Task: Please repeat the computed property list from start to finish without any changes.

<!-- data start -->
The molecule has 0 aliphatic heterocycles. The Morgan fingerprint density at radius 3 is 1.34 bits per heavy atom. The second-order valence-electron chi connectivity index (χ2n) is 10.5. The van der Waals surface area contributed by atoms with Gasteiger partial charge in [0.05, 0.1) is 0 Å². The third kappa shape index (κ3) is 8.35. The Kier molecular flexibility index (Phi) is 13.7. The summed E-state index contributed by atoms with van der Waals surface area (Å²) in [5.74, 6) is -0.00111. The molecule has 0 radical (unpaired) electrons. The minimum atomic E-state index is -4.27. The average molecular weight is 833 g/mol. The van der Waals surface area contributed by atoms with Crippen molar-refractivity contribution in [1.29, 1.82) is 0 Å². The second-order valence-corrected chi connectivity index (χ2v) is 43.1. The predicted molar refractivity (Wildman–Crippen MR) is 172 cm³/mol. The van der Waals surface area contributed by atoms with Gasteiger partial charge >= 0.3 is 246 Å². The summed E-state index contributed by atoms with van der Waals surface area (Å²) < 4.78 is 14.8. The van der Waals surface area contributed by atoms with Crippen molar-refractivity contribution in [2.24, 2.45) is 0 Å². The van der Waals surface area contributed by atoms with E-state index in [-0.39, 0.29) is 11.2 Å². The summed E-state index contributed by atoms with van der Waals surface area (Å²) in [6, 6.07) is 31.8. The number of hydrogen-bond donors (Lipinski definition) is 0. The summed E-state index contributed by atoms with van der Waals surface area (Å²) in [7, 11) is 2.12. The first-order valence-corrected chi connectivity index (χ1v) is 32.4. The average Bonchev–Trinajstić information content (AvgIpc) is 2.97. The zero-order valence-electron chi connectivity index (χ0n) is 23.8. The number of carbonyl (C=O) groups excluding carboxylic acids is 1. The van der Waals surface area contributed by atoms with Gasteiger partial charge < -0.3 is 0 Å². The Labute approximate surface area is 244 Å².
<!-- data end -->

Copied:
The molecule has 0 aliphatic heterocycles. The Morgan fingerprint density at radius 3 is 1.34 bits per heavy atom. The second-order valence-electron chi connectivity index (χ2n) is 10.5. The van der Waals surface area contributed by atoms with Gasteiger partial charge in [0.05, 0.1) is 0 Å². The third kappa shape index (κ3) is 8.35. The Kier molecular flexibility index (Phi) is 13.7. The summed E-state index contributed by atoms with van der Waals surface area (Å²) in [5.74, 6) is -0.00111. The molecule has 0 radical (unpaired) electrons. The minimum atomic E-state index is -4.27. The average molecular weight is 833 g/mol. The van der Waals surface area contributed by atoms with Crippen molar-refractivity contribution in [1.29, 1.82) is 0 Å². The second-order valence-corrected chi connectivity index (χ2v) is 43.1. The predicted molar refractivity (Wildman–Crippen MR) is 172 cm³/mol. The van der Waals surface area contributed by atoms with Gasteiger partial charge >= 0.3 is 246 Å². The summed E-state index contributed by atoms with van der Waals surface area (Å²) < 4.78 is 14.8. The van der Waals surface area contributed by atoms with Crippen molar-refractivity contribution in [2.24, 2.45) is 0 Å². The van der Waals surface area contributed by atoms with E-state index in [-0.39, 0.29) is 11.2 Å². The summed E-state index contributed by atoms with van der Waals surface area (Å²) in [6, 6.07) is 31.8. The number of hydrogen-bond donors (Lipinski definition) is 0. The summed E-state index contributed by atoms with van der Waals surface area (Å²) in [7, 11) is 2.12. The first-order valence-corrected chi connectivity index (χ1v) is 32.4. The average Bonchev–Trinajstić information content (AvgIpc) is 2.97. The zero-order valence-electron chi connectivity index (χ0n) is 23.8. The number of carbonyl (C=O) groups excluding carboxylic acids is 1. The van der Waals surface area contributed by atoms with Gasteiger partial charge < -0.3 is 0 Å². The Labute approximate surface area is 244 Å².